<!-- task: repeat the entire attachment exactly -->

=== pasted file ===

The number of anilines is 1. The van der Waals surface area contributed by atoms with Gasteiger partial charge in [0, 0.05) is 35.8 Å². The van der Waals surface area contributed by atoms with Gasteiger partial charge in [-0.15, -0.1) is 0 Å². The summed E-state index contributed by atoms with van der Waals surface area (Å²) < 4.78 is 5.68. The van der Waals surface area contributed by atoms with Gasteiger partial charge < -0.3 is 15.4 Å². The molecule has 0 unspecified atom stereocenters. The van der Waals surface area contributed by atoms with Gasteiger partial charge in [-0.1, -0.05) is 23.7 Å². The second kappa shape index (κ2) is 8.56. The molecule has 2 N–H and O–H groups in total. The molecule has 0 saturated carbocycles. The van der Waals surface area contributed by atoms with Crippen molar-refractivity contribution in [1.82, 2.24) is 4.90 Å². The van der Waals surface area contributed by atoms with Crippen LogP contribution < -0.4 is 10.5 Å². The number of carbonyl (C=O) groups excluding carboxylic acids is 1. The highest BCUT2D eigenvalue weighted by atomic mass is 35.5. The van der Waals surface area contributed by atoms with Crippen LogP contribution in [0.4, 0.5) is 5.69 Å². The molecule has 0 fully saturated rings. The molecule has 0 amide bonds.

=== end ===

The number of anilines is 1. The van der Waals surface area contributed by atoms with Gasteiger partial charge in [0, 0.05) is 35.8 Å². The van der Waals surface area contributed by atoms with Gasteiger partial charge in [-0.15, -0.1) is 0 Å². The summed E-state index contributed by atoms with van der Waals surface area (Å²) < 4.78 is 5.68. The van der Waals surface area contributed by atoms with Gasteiger partial charge < -0.3 is 15.4 Å². The molecule has 0 unspecified atom stereocenters. The van der Waals surface area contributed by atoms with Gasteiger partial charge in [-0.1, -0.05) is 23.7 Å². The second kappa shape index (κ2) is 8.56. The molecule has 2 N–H and O–H groups in total. The molecule has 0 saturated carbocycles. The van der Waals surface area contributed by atoms with Crippen molar-refractivity contribution in [1.82, 2.24) is 4.90 Å². The van der Waals surface area contributed by atoms with Crippen LogP contribution < -0.4 is 10.5 Å². The number of carbonyl (C=O) groups excluding carboxylic acids is 1. The highest BCUT2D eigenvalue weighted by atomic mass is 35.5. The van der Waals surface area contributed by atoms with Crippen LogP contribution in [0.4, 0.5) is 5.69 Å². The molecule has 0 fully saturated rings. The molecule has 0 amide bonds.